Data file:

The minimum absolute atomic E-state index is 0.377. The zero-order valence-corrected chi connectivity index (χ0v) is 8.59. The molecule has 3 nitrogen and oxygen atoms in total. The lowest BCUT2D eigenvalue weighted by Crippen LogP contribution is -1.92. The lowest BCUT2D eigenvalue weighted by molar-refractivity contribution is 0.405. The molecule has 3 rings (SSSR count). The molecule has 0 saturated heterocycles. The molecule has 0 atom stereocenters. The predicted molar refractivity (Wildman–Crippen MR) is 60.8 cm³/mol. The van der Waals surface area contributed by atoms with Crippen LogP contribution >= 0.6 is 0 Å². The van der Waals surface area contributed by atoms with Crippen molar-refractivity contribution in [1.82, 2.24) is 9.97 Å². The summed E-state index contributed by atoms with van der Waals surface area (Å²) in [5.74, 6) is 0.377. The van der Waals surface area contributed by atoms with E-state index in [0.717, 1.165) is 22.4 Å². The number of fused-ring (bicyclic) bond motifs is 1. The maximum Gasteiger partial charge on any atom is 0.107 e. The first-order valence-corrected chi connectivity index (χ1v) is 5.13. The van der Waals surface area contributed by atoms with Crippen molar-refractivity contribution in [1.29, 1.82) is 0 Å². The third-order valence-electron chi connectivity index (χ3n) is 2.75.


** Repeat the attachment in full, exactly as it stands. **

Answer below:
The minimum absolute atomic E-state index is 0.377. The zero-order valence-corrected chi connectivity index (χ0v) is 8.59. The molecule has 3 nitrogen and oxygen atoms in total. The lowest BCUT2D eigenvalue weighted by Crippen LogP contribution is -1.92. The lowest BCUT2D eigenvalue weighted by molar-refractivity contribution is 0.405. The molecule has 3 rings (SSSR count). The molecule has 0 saturated heterocycles. The molecule has 0 atom stereocenters. The predicted molar refractivity (Wildman–Crippen MR) is 60.8 cm³/mol. The van der Waals surface area contributed by atoms with Crippen LogP contribution >= 0.6 is 0 Å². The van der Waals surface area contributed by atoms with Crippen molar-refractivity contribution in [1.82, 2.24) is 9.97 Å². The summed E-state index contributed by atoms with van der Waals surface area (Å²) in [5.74, 6) is 0.377. The van der Waals surface area contributed by atoms with E-state index in [0.717, 1.165) is 22.4 Å². The number of fused-ring (bicyclic) bond motifs is 1. The maximum Gasteiger partial charge on any atom is 0.107 e. The first-order valence-corrected chi connectivity index (χ1v) is 5.13. The van der Waals surface area contributed by atoms with Crippen molar-refractivity contribution in [1.29, 1.82) is 0 Å². The third-order valence-electron chi connectivity index (χ3n) is 2.75.